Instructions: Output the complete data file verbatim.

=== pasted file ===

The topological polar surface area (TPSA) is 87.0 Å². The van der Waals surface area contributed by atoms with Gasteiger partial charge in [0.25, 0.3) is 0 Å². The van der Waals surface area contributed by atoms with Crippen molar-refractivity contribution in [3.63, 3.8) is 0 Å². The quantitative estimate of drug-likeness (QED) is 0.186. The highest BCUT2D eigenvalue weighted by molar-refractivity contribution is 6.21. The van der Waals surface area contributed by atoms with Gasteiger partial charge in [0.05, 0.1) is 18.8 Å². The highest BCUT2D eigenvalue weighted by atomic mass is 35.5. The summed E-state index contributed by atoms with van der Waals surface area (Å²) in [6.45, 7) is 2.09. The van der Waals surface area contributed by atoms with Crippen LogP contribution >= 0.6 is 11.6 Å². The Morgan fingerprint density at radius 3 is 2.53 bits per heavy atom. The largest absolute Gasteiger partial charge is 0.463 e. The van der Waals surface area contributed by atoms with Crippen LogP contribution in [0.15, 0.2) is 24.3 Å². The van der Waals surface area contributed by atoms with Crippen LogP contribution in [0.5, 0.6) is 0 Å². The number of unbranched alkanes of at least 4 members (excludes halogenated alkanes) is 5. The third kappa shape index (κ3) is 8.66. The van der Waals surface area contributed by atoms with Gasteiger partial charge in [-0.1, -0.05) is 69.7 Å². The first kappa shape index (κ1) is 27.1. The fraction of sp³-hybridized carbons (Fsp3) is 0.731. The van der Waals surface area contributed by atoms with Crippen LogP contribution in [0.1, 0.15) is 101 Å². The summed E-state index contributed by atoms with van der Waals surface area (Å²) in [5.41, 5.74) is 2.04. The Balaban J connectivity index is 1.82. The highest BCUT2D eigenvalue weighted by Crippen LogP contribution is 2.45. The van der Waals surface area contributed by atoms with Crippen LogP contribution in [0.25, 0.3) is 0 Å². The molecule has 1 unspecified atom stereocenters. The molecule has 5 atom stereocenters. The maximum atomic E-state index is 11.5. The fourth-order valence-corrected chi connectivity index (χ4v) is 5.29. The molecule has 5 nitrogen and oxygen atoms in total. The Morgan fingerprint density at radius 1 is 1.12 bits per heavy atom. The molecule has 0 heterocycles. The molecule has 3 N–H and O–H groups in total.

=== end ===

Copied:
The topological polar surface area (TPSA) is 87.0 Å². The van der Waals surface area contributed by atoms with Gasteiger partial charge in [0.25, 0.3) is 0 Å². The van der Waals surface area contributed by atoms with Crippen molar-refractivity contribution in [3.63, 3.8) is 0 Å². The quantitative estimate of drug-likeness (QED) is 0.186. The highest BCUT2D eigenvalue weighted by molar-refractivity contribution is 6.21. The van der Waals surface area contributed by atoms with Gasteiger partial charge in [0.05, 0.1) is 18.8 Å². The highest BCUT2D eigenvalue weighted by atomic mass is 35.5. The summed E-state index contributed by atoms with van der Waals surface area (Å²) in [6.45, 7) is 2.09. The van der Waals surface area contributed by atoms with Crippen LogP contribution >= 0.6 is 11.6 Å². The Morgan fingerprint density at radius 3 is 2.53 bits per heavy atom. The largest absolute Gasteiger partial charge is 0.463 e. The van der Waals surface area contributed by atoms with Crippen LogP contribution in [0.15, 0.2) is 24.3 Å². The van der Waals surface area contributed by atoms with Crippen LogP contribution in [0.5, 0.6) is 0 Å². The number of unbranched alkanes of at least 4 members (excludes halogenated alkanes) is 5. The third kappa shape index (κ3) is 8.66. The van der Waals surface area contributed by atoms with Gasteiger partial charge in [-0.1, -0.05) is 69.7 Å². The first kappa shape index (κ1) is 27.1. The fraction of sp³-hybridized carbons (Fsp3) is 0.731. The van der Waals surface area contributed by atoms with Crippen LogP contribution in [0.1, 0.15) is 101 Å². The summed E-state index contributed by atoms with van der Waals surface area (Å²) in [5.41, 5.74) is 2.04. The Balaban J connectivity index is 1.82. The highest BCUT2D eigenvalue weighted by Crippen LogP contribution is 2.45. The van der Waals surface area contributed by atoms with Crippen LogP contribution in [0.25, 0.3) is 0 Å². The molecule has 1 unspecified atom stereocenters. The molecule has 5 atom stereocenters. The maximum atomic E-state index is 11.5. The fourth-order valence-corrected chi connectivity index (χ4v) is 5.29. The molecule has 5 nitrogen and oxygen atoms in total. The Morgan fingerprint density at radius 1 is 1.12 bits per heavy atom. The molecule has 0 heterocycles. The molecule has 3 N–H and O–H groups in total.